Our public budget hearing is scheduled for 7:00pm Wednesday,
February 8th at the PMHS lecture hall, with a snow date on Thursday
Pittsfield Budget Committee
Pittsfield - Sue Heino, 58, of Leavitt Rd., died suddenly,
January 25th at the Concord Hospital.
She was born in Manchester,
the daughter of Fern and Estelle (Duhaime) Prenoveau. She was
employed as a machine operator at the Globe Manufacturing Co. for
the past 22 years. She was a wonderful mother, who loved her family,
all her friends, and animals, and she will be greatly missed by all
who knew her.
She is survived by her son, Keith Doucet of
Pittsfield, a granddaughter, Arianne Doucet of Allenstown, and her
partner Charles Hubbard of Pittsfield.
A Memorial Reception was
held Tuesday, January 31st, in the “Function Room” at the Pittsfield
The Waters Funeral Home, David Pollard,
Director, is assisting the family with arrangements.
PITTSFIELD – Michael E. Langevin; 60 of Pittsfield,
passed away unexpectedly on Thursday, January 19, 2017.
born on November 29, 1956 in Laconia; son of the late William and
Mieko (Hayashi) Langevin.
Michael enjoyed listening to and being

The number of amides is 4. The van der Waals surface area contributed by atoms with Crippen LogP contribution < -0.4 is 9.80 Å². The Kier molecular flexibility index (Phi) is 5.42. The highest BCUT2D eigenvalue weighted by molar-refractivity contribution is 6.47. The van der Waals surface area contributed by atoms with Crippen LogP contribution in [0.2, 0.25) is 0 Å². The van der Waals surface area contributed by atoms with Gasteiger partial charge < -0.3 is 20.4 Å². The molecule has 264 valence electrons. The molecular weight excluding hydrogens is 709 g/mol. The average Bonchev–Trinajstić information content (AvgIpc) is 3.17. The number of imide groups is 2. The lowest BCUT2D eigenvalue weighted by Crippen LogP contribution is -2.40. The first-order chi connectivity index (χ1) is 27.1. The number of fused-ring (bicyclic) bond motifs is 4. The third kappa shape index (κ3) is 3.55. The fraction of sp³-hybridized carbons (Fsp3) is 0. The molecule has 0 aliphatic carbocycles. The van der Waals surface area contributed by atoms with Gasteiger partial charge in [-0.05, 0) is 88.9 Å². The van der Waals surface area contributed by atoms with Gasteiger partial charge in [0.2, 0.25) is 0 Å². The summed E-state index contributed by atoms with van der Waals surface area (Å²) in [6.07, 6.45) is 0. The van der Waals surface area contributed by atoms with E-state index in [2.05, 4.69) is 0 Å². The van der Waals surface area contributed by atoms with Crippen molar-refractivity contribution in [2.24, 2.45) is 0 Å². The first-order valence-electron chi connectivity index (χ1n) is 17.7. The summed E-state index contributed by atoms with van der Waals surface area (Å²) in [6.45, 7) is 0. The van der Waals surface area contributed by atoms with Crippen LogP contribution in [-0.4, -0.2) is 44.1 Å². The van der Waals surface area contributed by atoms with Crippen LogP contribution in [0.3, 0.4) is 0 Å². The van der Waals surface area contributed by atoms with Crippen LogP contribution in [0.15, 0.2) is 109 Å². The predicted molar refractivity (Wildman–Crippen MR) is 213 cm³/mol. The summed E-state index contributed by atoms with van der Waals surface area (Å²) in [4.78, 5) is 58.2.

involved with music, he played the drums for many years and had a
vast collection of albums; he also enjoyed watching sports,
gardening and cooking, and was a longtime resident of Pittsfield.
Besides his parents, Michael was predeceased by his brother William
He is survived by his sons, Michael Langevin
and his wife Ashley of Concord; Christopher Haire and his
fiancé, Deena Hallock, of Pittsfield; daughters, Stephanie LeBrun
and her husband Brian of Center Barnstead and Amber Haire; sister,
Dorothy Langevin-Byers and her husband Patrick of Chichester;
grandchildren, Conner, Brayden and Liam LeBrun and Violet Haire as
well as several nieces and nephews.
A Memorial Service was held
on Friday, January 27, 2017 at the Community Church of Alton. In
lieu of flowers, donations can be made to the Community Church of
Alton diaconate fund.
The Petit-Roan Funeral Home, Pembroke is
assisting the family with arrangements. To leave a memory or offer a
condolence go to www.petitroan.com